Molecular beam epitaxy (MBE)

Molecular Beam Epitaxy diagram

MBE is an evaporation technique taking place under ultra‑high vacuum (UHV < 10-10 mbar) conditions. Inside the vacuum system, epitaxial films crystallise through the interaction between thermally active atomic or molecular beams of the constituent elements and a substrate which is maintained at an elevated temperature. Molecular beam epitaxy has several key characteristics which makes it an industry and research standard growth system:

  1. It is a very versatile technique, allowing a wide variety of semiconductor alloys to be grown, under non-equlilbrium conditions, through the combined evaporation of its constituent elemental sources.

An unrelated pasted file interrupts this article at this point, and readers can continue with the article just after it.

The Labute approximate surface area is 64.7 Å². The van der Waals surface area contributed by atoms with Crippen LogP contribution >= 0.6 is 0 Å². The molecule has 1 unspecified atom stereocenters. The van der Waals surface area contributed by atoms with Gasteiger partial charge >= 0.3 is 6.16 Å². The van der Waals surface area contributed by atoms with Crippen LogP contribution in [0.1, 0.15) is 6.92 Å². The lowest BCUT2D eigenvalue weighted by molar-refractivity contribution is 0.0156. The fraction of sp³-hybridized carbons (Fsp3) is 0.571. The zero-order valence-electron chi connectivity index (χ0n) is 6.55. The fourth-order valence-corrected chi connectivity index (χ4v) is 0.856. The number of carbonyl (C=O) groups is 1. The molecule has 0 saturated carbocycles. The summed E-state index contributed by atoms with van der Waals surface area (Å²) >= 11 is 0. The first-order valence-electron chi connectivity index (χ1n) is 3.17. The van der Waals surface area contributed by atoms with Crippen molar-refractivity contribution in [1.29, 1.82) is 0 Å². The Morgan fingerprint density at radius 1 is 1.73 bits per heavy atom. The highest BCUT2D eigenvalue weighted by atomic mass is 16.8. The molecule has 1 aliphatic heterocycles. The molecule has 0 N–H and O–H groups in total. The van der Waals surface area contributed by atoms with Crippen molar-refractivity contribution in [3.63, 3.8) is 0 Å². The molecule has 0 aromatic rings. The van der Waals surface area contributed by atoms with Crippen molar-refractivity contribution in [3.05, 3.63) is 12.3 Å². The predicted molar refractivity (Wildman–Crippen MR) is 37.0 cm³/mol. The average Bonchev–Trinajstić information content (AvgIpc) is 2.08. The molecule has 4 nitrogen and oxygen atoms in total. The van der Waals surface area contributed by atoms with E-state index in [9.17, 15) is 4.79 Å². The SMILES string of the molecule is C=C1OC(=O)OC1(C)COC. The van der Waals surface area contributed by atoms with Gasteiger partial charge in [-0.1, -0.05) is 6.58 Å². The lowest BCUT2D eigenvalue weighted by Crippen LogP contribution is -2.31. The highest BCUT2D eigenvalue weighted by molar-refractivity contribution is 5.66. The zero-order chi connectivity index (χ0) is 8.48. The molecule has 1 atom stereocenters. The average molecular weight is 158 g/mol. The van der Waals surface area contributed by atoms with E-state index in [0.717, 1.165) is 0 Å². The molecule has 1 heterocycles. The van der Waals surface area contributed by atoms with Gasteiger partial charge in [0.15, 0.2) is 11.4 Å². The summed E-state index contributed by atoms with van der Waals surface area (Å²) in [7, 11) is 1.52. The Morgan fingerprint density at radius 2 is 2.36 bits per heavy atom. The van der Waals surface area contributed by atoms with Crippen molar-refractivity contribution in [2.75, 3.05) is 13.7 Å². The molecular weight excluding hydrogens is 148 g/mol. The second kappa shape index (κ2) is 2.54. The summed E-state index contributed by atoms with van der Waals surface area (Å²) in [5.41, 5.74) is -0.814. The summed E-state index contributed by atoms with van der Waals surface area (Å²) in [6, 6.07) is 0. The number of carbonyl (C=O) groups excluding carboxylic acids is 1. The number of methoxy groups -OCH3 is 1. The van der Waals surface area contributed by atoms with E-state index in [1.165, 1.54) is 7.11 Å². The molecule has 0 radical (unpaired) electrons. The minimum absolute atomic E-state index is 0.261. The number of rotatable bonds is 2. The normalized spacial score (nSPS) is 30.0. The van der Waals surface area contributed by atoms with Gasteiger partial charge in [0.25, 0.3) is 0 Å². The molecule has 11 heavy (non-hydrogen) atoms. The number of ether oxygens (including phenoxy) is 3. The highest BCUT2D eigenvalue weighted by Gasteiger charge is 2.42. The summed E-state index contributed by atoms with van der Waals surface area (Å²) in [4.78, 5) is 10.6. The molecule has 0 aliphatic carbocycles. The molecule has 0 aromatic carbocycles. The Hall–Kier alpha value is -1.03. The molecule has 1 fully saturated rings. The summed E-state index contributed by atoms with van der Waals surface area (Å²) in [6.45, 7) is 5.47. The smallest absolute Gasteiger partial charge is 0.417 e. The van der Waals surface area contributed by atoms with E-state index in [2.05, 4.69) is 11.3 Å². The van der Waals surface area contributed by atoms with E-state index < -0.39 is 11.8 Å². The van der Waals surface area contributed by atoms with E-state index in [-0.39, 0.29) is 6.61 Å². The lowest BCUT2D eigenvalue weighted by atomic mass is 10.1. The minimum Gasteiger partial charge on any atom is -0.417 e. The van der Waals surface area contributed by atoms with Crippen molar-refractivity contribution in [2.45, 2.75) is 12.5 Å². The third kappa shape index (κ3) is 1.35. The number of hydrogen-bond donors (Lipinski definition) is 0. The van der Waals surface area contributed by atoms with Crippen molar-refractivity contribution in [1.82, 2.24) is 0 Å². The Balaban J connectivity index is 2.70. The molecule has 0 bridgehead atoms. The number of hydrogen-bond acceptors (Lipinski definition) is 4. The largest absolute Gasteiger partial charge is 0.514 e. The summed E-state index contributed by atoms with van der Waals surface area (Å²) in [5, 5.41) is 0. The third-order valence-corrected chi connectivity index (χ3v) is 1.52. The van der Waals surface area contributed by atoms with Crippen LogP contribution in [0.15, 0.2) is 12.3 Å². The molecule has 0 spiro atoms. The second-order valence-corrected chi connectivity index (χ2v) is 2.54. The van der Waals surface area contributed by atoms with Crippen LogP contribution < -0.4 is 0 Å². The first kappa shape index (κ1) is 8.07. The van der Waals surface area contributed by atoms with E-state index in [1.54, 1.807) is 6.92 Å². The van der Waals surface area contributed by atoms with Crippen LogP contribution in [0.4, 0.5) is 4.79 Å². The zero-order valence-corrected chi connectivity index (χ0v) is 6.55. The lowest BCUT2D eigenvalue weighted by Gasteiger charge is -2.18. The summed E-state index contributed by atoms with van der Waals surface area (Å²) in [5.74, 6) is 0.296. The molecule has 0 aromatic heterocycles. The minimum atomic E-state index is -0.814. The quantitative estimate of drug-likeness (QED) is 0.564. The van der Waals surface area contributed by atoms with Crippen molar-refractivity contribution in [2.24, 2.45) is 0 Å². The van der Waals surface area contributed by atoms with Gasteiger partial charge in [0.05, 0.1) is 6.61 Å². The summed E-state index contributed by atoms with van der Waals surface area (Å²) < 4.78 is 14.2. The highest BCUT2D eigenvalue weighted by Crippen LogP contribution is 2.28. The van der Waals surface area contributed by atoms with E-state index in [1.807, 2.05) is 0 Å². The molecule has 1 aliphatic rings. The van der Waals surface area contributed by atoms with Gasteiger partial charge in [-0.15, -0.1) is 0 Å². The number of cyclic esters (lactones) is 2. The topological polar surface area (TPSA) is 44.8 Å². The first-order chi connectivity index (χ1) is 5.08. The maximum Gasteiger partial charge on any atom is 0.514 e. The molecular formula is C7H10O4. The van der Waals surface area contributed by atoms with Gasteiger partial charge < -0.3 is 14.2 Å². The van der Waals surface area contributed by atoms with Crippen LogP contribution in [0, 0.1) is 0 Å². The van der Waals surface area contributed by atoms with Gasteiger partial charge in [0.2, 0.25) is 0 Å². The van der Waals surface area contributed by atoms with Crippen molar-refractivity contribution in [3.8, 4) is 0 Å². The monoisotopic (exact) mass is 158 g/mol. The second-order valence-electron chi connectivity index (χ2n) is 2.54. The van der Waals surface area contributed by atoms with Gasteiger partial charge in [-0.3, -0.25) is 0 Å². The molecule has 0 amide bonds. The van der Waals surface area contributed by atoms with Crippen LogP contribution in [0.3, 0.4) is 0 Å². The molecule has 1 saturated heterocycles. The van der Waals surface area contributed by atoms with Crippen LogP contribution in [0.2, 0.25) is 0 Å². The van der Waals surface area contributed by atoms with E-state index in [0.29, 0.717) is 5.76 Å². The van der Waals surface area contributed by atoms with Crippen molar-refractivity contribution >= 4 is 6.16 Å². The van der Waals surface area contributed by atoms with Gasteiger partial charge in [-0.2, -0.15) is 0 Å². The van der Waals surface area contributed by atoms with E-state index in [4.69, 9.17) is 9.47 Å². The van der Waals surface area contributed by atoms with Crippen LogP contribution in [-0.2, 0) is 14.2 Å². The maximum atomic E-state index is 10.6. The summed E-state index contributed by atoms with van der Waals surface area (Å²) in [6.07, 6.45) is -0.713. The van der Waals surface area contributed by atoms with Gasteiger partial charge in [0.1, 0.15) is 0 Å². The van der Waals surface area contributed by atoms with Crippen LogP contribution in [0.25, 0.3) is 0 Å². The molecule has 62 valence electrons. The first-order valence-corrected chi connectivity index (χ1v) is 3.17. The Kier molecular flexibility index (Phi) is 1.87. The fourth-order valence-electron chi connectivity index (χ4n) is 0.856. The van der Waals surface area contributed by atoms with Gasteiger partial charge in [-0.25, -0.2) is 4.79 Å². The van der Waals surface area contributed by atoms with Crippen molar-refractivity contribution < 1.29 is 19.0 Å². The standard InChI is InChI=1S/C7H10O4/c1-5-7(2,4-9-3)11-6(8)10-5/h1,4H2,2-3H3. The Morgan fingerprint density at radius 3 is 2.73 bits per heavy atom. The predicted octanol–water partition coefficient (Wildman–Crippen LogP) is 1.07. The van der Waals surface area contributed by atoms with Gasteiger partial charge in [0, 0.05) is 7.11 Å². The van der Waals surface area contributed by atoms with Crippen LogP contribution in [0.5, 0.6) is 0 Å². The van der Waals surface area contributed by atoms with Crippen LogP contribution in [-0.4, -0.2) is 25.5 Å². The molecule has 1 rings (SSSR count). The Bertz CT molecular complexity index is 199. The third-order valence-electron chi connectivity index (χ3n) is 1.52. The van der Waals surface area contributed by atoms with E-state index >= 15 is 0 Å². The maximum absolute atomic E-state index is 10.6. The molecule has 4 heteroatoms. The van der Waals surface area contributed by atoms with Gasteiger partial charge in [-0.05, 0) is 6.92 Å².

2. Abrupt doping profiles such as δ-doping commonly found in high-speed semiconductors can be synthesised.
  3. Slow growth rates (typically 1 monolayer/s) provide for great control over the epitaxial layer thickness.
  4. Excellent thickness uniformity (±1% variation in doping and ±0.5% variation in thickness.
  5. Minimal foreign contamination as a result of the UHV conditions, yielding high purity crystals.
  6. Real-time, in situ characterisation during growth.
  7. High-quality, multi-wafer growth for high volume production.

The other advantage MBE has over other competing systems, namely MOCVD, is that MBE is less hazardous as it does not employ any dangerous chemical pre-cursors. 

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